Like China, Japan has a tradition of state-controlled bank lending for fuelling the economy. Both countries have seen corruption problems in a system where capital is allocated by government banks, instead of through free market mechanisms such as the stock and bond markets.
Woods, a writer for the Economist, writes with a pen dipped in acid about the glaring ethical and business deficiencies he saw in Japan in the early 1990s.
Woods is an early version of the school of writers who emerged after the Asian Financial Crisis in the late 1990s. Essentially, they argue that Asia's 'miracle' was actually based far more on underworld connections, crony capitalism, corruption and a lack of democratic transparency than had hitherto been appreciated.
Thus Woods spends a great deal of the book poking through the numerous scandals that have dogged Japan - the fairly clear implication being that it is not surprising such a system eventually had its come-uppance - and indeed that such an outcome is both deserved and desirable.
Woods writes with great intelligence and verve. But his two premises, that Japan was solely responsible for its troubles, and that a painful cleansing of the system was necessary and ultimately positive, are profoundly unsatisfactory.
It is extraordinary that Woods does not mention the macro-economic and international situation surrounding the birth of the Japanese bubble.
In fact, the reason why the bubble emerged in Japan gives a huge amount of credence to the Chinese government's refusal to be browbeaten by the US into amending its exchange rate in order to diminish the US trade deficit.
Recall that in many ways the state of the US economy then was similar to now. The country was living beyond its means and racking up huge trade deficits with Germany and Japan.
Given their crushing loss in the Second World War and their dependence on US economic assistance, the two countries had little choice but to listen when the US convened the Plaza Accord in 1986 and the follow-up Louvre Accord in 1987. The US told its main economic partners to carry out policies which would lessen the trade deficit. This could be achieved through stimulating domestic demand for US good with lower interest rates, or by letting their currencies strengthen against the Dollar to make their exports more expensive, or any combination thereof.
Japan's answer was to stimulate consumption. The central bank cut the discount interest rates five times, down to 2.5%, between 1986 and 1987, while money supply continued to grow at 10% per year, almost twice as fast as GDP.
The results were spectacular. The Nikkei 225 index shot through the roof, from 20,000 in 1987 points to 30,000 points in 1988. The index would top out at 38,000 in 1989. It's currently around 12,000.
The after-effects of the Japanese bubble, after the government over-tightened interest rates, are well-known: A massive loss of confidence leading to a downward deflationary spiral from which, 15 years later, the economy has still not yet recovered.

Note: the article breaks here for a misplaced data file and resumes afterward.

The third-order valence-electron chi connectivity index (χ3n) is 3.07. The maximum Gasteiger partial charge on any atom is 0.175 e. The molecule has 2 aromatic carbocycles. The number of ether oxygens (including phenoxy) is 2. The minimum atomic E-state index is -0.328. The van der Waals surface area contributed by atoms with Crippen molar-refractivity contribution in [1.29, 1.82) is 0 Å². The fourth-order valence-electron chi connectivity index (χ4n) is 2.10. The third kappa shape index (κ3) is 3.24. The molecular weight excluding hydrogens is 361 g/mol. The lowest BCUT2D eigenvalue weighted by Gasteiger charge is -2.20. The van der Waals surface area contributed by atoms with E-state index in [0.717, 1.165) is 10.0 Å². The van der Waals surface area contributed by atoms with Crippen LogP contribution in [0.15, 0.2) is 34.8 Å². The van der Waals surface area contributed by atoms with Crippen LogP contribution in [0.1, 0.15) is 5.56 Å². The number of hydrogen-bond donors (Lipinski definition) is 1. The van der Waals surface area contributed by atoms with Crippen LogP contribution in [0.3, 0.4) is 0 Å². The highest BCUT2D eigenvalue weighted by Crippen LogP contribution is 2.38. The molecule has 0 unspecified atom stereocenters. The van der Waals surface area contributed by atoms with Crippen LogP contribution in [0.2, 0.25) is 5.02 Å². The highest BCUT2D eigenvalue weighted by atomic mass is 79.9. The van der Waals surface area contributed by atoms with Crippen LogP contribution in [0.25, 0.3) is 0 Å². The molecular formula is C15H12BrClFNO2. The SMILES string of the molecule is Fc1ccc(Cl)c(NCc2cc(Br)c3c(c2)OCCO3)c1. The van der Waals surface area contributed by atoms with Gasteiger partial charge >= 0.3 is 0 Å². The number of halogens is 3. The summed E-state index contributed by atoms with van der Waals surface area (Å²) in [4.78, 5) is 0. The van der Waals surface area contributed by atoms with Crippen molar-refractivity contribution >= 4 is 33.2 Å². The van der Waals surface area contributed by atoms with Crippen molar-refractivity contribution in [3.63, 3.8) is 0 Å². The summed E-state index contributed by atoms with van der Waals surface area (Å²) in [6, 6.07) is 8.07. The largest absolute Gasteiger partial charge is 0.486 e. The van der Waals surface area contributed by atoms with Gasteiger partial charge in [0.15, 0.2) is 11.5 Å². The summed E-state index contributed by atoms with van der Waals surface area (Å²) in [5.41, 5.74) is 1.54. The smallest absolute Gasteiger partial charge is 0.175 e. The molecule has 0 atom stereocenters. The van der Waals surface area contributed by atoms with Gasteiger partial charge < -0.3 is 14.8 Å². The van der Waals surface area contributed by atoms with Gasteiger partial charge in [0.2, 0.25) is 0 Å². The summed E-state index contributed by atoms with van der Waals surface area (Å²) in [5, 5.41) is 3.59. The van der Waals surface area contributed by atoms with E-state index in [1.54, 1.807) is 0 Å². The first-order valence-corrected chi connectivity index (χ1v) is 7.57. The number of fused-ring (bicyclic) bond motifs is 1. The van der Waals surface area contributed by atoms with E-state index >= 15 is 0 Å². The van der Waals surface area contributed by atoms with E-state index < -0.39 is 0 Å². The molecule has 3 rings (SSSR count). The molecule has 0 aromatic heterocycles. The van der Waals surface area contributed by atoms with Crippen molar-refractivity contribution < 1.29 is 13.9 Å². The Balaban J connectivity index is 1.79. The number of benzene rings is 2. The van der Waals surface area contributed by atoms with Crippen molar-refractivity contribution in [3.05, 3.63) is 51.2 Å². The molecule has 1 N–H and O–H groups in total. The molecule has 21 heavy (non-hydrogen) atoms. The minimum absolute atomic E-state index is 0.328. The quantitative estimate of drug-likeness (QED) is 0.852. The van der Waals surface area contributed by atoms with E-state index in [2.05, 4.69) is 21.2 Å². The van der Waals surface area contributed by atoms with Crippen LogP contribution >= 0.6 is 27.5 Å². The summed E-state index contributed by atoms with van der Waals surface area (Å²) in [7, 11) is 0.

Having a corrupt banking system is clearly a bad thing, but not sticking up for your own economic interest would appear to be an even worse alternative.
Wood's second point concerning the inevitability and desirability of a quasi-moral 'reckoning' is more complex. But it reflects a common perception that greed and love of wealth and need to be punished.
How such concepts fit into economic modeling is a tricky question, however.
In economic terms an investment cannot be 'corrupt'. Rather, it usually revolves around mis-pricing. Thus, a boom-time investment typically involves excessively cheap capital. That capital may have been obtained through shady government connections, or it may be inherent to the system, as in China, or it may be conscious government policy.
What's clear is that that in all these cases cheap capital drives down the necessary returns, or 'hurdle rate' for investments.
When capital becomes scarce, these investments turn out to unviable because the cost of capital rises to above the returns of the investment.
US economist Paul Krugman discusses the question in several of his books. He sees the traditional 'booms and bust' business cycle as technical questions. Thus he explains a bust as involving a catastrophic loss of confidence leading to a higher savings rate, decreased consumption and loan growth and ultimately deflation. Essentially, he argues that a bust is just as irrational as a boom. Some event will trigger off a panic which will lead to economic collapse. In Japan's case that event seems to have been the first Gulf War in 1990, since it affected oil, a commodity of existential importance to Japan.
"There is no obvious reason why bad investments made in the past require an actual slump in output in the present," he argues.
Hence, instead of embarking on a witch hunt for culprits, the government need simply restore confidence by flooding the economy with money. That this so far hasn't worked in Japan shows just how psychotic and irrational the loss of confidence is.